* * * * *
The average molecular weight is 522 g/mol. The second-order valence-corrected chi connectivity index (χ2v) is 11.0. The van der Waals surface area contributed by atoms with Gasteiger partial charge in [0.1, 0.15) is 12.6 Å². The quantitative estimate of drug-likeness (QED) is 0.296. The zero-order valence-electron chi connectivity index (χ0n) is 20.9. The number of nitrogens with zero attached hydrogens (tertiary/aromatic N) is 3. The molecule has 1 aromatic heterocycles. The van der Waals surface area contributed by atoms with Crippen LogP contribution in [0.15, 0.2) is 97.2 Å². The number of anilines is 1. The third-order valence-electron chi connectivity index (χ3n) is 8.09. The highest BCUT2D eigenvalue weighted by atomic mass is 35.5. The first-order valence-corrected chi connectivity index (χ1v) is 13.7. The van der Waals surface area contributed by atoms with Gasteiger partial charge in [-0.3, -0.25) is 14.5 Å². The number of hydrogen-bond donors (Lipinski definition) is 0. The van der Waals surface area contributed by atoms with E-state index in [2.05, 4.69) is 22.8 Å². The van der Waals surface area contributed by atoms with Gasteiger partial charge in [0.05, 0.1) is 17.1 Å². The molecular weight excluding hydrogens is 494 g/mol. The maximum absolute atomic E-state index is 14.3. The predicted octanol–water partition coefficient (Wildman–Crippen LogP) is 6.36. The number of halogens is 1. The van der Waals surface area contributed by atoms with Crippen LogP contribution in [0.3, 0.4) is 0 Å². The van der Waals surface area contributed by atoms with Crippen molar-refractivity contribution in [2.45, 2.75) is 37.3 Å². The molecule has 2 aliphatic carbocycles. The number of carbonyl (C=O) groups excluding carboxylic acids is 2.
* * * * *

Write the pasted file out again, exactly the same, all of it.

The average molecular weight is 522 g/mol. The second-order valence-corrected chi connectivity index (χ2v) is 11.0. The van der Waals surface area contributed by atoms with Gasteiger partial charge in [0.1, 0.15) is 12.6 Å². The quantitative estimate of drug-likeness (QED) is 0.296. The zero-order valence-electron chi connectivity index (χ0n) is 20.9. The number of nitrogens with zero attached hydrogens (tertiary/aromatic N) is 3. The molecule has 1 aromatic heterocycles. The van der Waals surface area contributed by atoms with Crippen LogP contribution in [0.15, 0.2) is 97.2 Å². The number of anilines is 1. The third-order valence-electron chi connectivity index (χ3n) is 8.09. The highest BCUT2D eigenvalue weighted by atomic mass is 35.5. The first-order valence-corrected chi connectivity index (χ1v) is 13.7. The van der Waals surface area contributed by atoms with Gasteiger partial charge in [-0.3, -0.25) is 14.5 Å². The number of hydrogen-bond donors (Lipinski definition) is 0. The van der Waals surface area contributed by atoms with E-state index in [2.05, 4.69) is 22.8 Å². The van der Waals surface area contributed by atoms with Gasteiger partial charge in [0.05, 0.1) is 17.1 Å². The molecular weight excluding hydrogens is 494 g/mol. The maximum absolute atomic E-state index is 14.3. The predicted octanol–water partition coefficient (Wildman–Crippen LogP) is 6.36. The number of halogens is 1. The van der Waals surface area contributed by atoms with Crippen LogP contribution in [0.3, 0.4) is 0 Å². The van der Waals surface area contributed by atoms with Crippen molar-refractivity contribution in [2.45, 2.75) is 37.3 Å². The molecule has 2 aliphatic carbocycles. The number of carbonyl (C=O) groups excluding carboxylic acids is 2.